Written by Michele Maki/American Red Cross Volunteer
Christmas came early this year. For one Middlesex County resident, it will be a holiday to remember above all others.
Kathleen Piscicelli of South River recounts the terrifying night when Superstorm Sandy hit the East Coast. “I didn’t think the hurricane was going to be so bad; I thought it would be like Hurricane Irene; so I wasn’t too worried. I went to bed that night and then Sandy hit. My husband Fabio woke me up and told me the water was coming in our home and we had to get out. I couldn’t walk; so my husband carried me out and neighbors took us in. I was so scared.”
There was no electricity during the days that followed and the Piscicellis, their neighbors and their neighbors’ friends hunkered down by candlelight. “I didn’t know these people, but they took us in. We’re strangers but they still took us in,” Piscicelli exclaims.
Once power was restored, the hunt for more permanent shelter began. “We stayed in a motel for a while and then found another place. But since I lost my wheelchair in the storm, I couldn’t get out. My husband would have to carry me because I can’t walk. When the Red Cross came, I knew things were going to look up.”
Red Cross recovery caseworkers Angie Day and Triet Nguyen were interviewing Piscicelli and listening to her story about surviving the storm. “I took the time to listen to her story and her needs,” explained Day. “She’d been trapped in her room like a prisoner. We knew we needed to act on this quickly.”
Day and Nguyen lost no time. Within hours they had contacted Red Cross Health Services Manager Mary Steece, RN for help. “We knew that her need to become mobile was paramount to her recovery process,” Steece explained.
By the following day, members of the Red Cross disaster operation’s logistics team had located a wheelchair, donated anonymously, and within hours arrangements were being made to deliver it to Piscicelli. Caseworkers Ola Sudan and Bill Moncrief, RN picked up the wheelchair and were on their way for delivery when Sudan decided to take that extra step. “It’s Christmas time,” she explained. “And I thought it would be nice to bring something to help cheer her up and make it feel Christmassy.”
When the Piscicelli’s greeted the Red Cross workers, they had the surprise of a lifetime. To Kathleen’s astonishment, the workers were presenting her with a brand new wheelchair, a little decorated Christmas tree, a fruit basket, bath items and a much-needed shower chair.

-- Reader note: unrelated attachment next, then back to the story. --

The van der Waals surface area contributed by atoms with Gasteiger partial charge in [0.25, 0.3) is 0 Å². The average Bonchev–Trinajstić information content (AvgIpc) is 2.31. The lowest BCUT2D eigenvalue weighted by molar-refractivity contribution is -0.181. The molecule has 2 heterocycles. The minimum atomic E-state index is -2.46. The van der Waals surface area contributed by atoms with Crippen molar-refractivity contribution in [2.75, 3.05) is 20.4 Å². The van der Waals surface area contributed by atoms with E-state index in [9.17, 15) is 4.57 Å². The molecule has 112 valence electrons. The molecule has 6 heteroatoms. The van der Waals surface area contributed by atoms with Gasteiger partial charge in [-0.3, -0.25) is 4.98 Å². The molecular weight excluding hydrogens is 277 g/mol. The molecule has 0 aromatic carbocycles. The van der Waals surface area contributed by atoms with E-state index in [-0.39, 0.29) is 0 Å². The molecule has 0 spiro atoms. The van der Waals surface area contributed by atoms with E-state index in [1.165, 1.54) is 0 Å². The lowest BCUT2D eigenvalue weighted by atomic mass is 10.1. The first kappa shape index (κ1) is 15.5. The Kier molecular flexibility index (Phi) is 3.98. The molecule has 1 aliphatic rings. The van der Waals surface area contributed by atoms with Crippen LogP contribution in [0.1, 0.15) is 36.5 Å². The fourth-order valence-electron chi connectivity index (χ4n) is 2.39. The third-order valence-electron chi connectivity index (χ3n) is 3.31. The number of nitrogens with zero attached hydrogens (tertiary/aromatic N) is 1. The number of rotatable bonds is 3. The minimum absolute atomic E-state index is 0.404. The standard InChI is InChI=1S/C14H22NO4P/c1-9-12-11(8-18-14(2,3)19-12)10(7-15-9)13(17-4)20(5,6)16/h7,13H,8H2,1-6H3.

“It hadn’t felt like Christmas,” Piscicelli tearfully recounts. “There was no tree. We were safe and we had a roof over our heads, but no tree. But now…oh my…I have a tree! I never expected…” There was hardly a dry eye in the room as Piscicelli expressed her appreciation, “Thank you so much. I know now that things are going to get better. It’s going to be ok now. Thank you Red Cross.”
Santa can be extra proud of his helpers this year. The coordinated efforts of the Red Cross casework volunteers, the health services team and the logistics workers helped carry out a Christmas miracle for one New Jersey woman in need.
See more photos at: http://www.flickr.com/photos/87969009@N04/
About the American Red Cross North Jersey Region:
The American Red Cross North Jersey Region provides programs and services throughout the counties of Bergen, Essex, Hudson, Hunterdon, Mercer, Middlesex, Morris, Passaic, Somerset, Sussex, Union and Warren, with a combined population of 5.7 million. The region trains and mobilizes 4,500 volunteers who support the delivery of services in the community. Last year, the Red Cross North Jersey Region responded to 419 local disasters, helping 929 families displaced by home fires; educated more than 15,000 community members about disaster preparedness; collected more than 28,500 units of blood through blood drives and Red Cross Blood Donation Centers; helped 844 military families send emergency messages, receive financial assistance, and get counseling and referrals; assisted 870 military members and their families facing deployment on how to access our services anywhere in the world; and trained 143,344 individuals with lifesaving skills in CPR, AED use, first aid and aquatics. The Red Cross is a not-for-profit organization that depends on volunteers and the generosity of the American public to perform its mission.